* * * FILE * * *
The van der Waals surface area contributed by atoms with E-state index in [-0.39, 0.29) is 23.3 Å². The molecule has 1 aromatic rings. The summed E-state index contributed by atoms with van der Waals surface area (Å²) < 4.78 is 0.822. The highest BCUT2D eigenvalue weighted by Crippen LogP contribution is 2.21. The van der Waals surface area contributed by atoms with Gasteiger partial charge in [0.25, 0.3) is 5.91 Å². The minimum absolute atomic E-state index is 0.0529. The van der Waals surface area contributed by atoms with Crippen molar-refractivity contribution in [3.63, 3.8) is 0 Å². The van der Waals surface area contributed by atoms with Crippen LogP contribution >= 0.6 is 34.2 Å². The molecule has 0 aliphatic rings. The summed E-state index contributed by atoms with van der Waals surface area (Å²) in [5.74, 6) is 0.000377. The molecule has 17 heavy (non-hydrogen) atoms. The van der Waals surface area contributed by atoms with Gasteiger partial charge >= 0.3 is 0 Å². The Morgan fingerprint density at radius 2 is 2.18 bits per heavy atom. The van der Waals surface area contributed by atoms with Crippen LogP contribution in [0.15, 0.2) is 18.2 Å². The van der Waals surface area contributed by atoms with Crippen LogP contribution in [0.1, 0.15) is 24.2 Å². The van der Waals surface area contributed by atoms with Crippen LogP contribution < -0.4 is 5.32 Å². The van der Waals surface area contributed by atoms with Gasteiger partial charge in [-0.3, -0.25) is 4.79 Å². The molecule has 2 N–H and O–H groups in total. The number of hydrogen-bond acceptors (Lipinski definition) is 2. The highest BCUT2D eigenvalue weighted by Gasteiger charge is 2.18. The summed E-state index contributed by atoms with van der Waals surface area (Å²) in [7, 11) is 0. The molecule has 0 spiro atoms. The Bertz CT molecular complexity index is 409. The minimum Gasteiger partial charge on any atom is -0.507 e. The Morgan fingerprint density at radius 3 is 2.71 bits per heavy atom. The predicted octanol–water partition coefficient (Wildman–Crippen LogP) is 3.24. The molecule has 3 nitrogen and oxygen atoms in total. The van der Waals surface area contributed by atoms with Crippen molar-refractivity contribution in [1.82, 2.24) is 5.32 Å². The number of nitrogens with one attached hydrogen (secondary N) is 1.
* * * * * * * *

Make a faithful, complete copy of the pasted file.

The van der Waals surface area contributed by atoms with E-state index in [-0.39, 0.29) is 23.3 Å². The molecule has 1 aromatic rings. The summed E-state index contributed by atoms with van der Waals surface area (Å²) < 4.78 is 0.822. The highest BCUT2D eigenvalue weighted by Crippen LogP contribution is 2.21. The van der Waals surface area contributed by atoms with Gasteiger partial charge in [0.25, 0.3) is 5.91 Å². The minimum absolute atomic E-state index is 0.0529. The van der Waals surface area contributed by atoms with Crippen molar-refractivity contribution in [3.63, 3.8) is 0 Å². The van der Waals surface area contributed by atoms with Crippen LogP contribution >= 0.6 is 34.2 Å². The molecule has 0 aliphatic rings. The summed E-state index contributed by atoms with van der Waals surface area (Å²) in [5.74, 6) is 0.000377. The molecule has 17 heavy (non-hydrogen) atoms. The van der Waals surface area contributed by atoms with Gasteiger partial charge >= 0.3 is 0 Å². The Morgan fingerprint density at radius 2 is 2.18 bits per heavy atom. The van der Waals surface area contributed by atoms with Crippen LogP contribution in [0.15, 0.2) is 18.2 Å². The van der Waals surface area contributed by atoms with Crippen LogP contribution in [0.1, 0.15) is 24.2 Å². The van der Waals surface area contributed by atoms with Crippen LogP contribution < -0.4 is 5.32 Å². The van der Waals surface area contributed by atoms with Gasteiger partial charge in [-0.3, -0.25) is 4.79 Å². The molecule has 2 N–H and O–H groups in total. The number of hydrogen-bond acceptors (Lipinski definition) is 2. The highest BCUT2D eigenvalue weighted by Gasteiger charge is 2.18. The summed E-state index contributed by atoms with van der Waals surface area (Å²) in [7, 11) is 0. The molecule has 0 spiro atoms. The Bertz CT molecular complexity index is 409. The minimum Gasteiger partial charge on any atom is -0.507 e. The Morgan fingerprint density at radius 3 is 2.71 bits per heavy atom. The predicted octanol–water partition coefficient (Wildman–Crippen LogP) is 3.24. The molecule has 3 nitrogen and oxygen atoms in total. The van der Waals surface area contributed by atoms with Crippen molar-refractivity contribution in [1.82, 2.24) is 5.32 Å². The number of nitrogens with one attached hydrogen (secondary N) is 1.